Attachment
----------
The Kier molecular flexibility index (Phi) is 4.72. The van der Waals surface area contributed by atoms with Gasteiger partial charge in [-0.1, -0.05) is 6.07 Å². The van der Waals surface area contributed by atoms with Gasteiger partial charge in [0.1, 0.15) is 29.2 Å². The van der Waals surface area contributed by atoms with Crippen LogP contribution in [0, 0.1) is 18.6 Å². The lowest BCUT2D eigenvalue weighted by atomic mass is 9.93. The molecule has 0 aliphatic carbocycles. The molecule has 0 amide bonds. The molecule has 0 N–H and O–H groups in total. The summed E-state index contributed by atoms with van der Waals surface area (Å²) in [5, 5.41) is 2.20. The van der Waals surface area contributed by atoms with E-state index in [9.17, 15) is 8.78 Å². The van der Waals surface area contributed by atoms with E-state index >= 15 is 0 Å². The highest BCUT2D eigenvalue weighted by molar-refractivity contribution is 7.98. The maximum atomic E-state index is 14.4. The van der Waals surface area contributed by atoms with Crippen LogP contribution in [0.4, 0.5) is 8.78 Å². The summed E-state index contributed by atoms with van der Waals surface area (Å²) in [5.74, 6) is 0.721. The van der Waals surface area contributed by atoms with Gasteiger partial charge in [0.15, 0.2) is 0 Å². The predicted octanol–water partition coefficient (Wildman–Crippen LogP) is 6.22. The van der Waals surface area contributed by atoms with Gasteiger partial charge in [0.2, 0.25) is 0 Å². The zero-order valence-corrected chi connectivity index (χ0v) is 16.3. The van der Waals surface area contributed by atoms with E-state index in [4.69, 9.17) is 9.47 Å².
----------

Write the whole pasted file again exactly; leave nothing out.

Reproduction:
The Kier molecular flexibility index (Phi) is 4.72. The van der Waals surface area contributed by atoms with Gasteiger partial charge in [-0.1, -0.05) is 6.07 Å². The van der Waals surface area contributed by atoms with Gasteiger partial charge in [0.1, 0.15) is 29.2 Å². The van der Waals surface area contributed by atoms with Crippen LogP contribution in [0, 0.1) is 18.6 Å². The lowest BCUT2D eigenvalue weighted by atomic mass is 9.93. The molecule has 0 aliphatic carbocycles. The molecule has 0 amide bonds. The molecule has 0 N–H and O–H groups in total. The summed E-state index contributed by atoms with van der Waals surface area (Å²) in [5, 5.41) is 2.20. The van der Waals surface area contributed by atoms with E-state index in [9.17, 15) is 8.78 Å². The van der Waals surface area contributed by atoms with E-state index >= 15 is 0 Å². The highest BCUT2D eigenvalue weighted by molar-refractivity contribution is 7.98. The maximum atomic E-state index is 14.4. The van der Waals surface area contributed by atoms with Crippen LogP contribution in [0.4, 0.5) is 8.78 Å². The summed E-state index contributed by atoms with van der Waals surface area (Å²) in [5.74, 6) is 0.721. The van der Waals surface area contributed by atoms with Gasteiger partial charge in [0.15, 0.2) is 0 Å². The predicted octanol–water partition coefficient (Wildman–Crippen LogP) is 6.22. The van der Waals surface area contributed by atoms with Gasteiger partial charge in [0.2, 0.25) is 0 Å². The zero-order valence-corrected chi connectivity index (χ0v) is 16.3. The van der Waals surface area contributed by atoms with E-state index in [4.69, 9.17) is 9.47 Å².